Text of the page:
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The Taylor family at the memorial. [Pic: Wim Govaerts]

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Grave of Flt Sgt James McDowell, decorated on the 79th anniversary of his burial in Harlingen cemetery. [Pic: Wim Govaerts]

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The plaque. [Pic: Wim Govaerts]

Flt Lt Sydney Grimes


I am sad to have to report the news of the death of Flt Lt Sydney Grimes on 27 May, at the age of 100.

Syd Grimes was born in Great Wakering, near Southend-on-Sea on 6 May 1922. After leaving school he joined the E K Cole (later Ekco) radio factory as a clerk. Sight of the damage done by bombing to the East End of London convinced him that he needed to be in a more offensive part of the war. At the age of 18 he enlisted in the RAF, partly since he could not swim, and he did not want to experience the potential horrors of trench warfare.

Volunteering for aircrew he trained as a wireless operator and joined his first crew, captained by Plt Off Clifford “Steve” Stephens at 14 Operational Training Unit at RAF Cottesmore. The crew passed on to 1654 Conversion Unit in February 1943 and was then posted to 106 Squadron for operations, shortly after Wg Cdr Guy Gibson had left to form 617 Squadron.

Syd’s first operation was a relatively easy trip against Kiel on 4 April 1943. Then the difficulties and hazards of operations began to emerge. Two trips over the Alps to Spezia saw landings away from base due to low fuel and on a long range operation to Stettin they experienced heavy flak which resulted in numerous holes in their aircraft. The night after an operation to Duisburg, where they reported “huge fires and hundreds of searchlights”, they were despatched to Pilsen, but almost immediately forced to return when their heavily laden Lancaster suffered a port outer engine failure shortly after take off. Yet, after this run of inopportune fortune, lady luck seemed to favour them as the Battle of the Ruhr drew to a close. A run of nearly a dozen operations to Ruhr and Rhineland targets, and a further trip to Italy before undertaking all three attacks comprising Operation Gomorrah – the intense onslaught against Hamburg – saw the completion of their first tour without major incident.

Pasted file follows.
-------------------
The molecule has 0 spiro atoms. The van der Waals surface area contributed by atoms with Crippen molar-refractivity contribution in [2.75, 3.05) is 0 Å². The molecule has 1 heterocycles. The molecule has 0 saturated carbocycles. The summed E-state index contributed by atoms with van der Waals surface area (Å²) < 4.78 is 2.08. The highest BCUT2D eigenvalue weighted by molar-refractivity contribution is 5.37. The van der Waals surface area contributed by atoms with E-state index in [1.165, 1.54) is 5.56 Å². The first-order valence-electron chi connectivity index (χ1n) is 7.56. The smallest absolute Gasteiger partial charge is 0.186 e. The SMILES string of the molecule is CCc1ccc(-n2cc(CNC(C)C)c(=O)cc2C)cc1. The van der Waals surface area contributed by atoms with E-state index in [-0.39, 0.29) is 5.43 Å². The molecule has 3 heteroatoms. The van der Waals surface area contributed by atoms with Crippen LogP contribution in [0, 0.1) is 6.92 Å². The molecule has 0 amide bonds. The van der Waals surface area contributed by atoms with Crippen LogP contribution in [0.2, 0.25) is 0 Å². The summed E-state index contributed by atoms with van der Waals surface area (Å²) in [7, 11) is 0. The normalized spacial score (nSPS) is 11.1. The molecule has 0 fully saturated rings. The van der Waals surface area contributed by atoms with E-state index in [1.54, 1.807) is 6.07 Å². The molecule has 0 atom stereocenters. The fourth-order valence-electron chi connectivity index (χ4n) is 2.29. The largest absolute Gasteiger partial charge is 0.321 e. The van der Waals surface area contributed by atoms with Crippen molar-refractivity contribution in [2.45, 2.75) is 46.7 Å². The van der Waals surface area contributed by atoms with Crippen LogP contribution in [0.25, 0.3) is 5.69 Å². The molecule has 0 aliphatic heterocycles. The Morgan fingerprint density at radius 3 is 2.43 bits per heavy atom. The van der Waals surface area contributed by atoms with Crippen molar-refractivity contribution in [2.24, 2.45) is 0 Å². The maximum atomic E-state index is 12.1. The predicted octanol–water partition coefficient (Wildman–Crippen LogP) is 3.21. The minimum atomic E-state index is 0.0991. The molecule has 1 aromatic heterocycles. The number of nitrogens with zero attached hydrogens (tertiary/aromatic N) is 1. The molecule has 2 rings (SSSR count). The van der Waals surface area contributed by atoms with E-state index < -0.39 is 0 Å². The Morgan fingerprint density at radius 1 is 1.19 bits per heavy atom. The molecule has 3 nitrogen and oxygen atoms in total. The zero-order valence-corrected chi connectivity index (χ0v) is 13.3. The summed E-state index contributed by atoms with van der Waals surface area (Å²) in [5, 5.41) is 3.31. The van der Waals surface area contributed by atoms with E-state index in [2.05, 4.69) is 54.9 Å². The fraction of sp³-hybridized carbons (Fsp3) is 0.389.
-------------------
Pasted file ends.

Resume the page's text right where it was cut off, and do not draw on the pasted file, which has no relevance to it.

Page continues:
In September 1943, Syd was posted to become an instructor at 1668 Conversion Unit, Balderton – during which time he flew as wireless operator to Wg Cdr Leonard Cheshire, who was converting to the Lancaster prior to taking command of 617 Squadron. Despite Cheshire’s need for a crew Syd remained at Balderton and carried on in training positions until September 1944. He then began preparing to return for a second tour, and crewed up with New Zealander Flt Lt Bernard Gumbley.

Gumbley and his crew joined 617 Squadron at RAF Woodhall Spa on 29 September. A month’s intensive further training commenced to bring the crew to operational status and on 29 October they were ready for their first operation. It was a challenging introduction, the target being the Tirpitz, now moored at Tromso in Norway. The Squadron were unsuccessful in this attack, owing to the weather, but his second visit to Tromso on 12 November saw Tirpitz successfully despatched.

Grimes logbook Tirpitz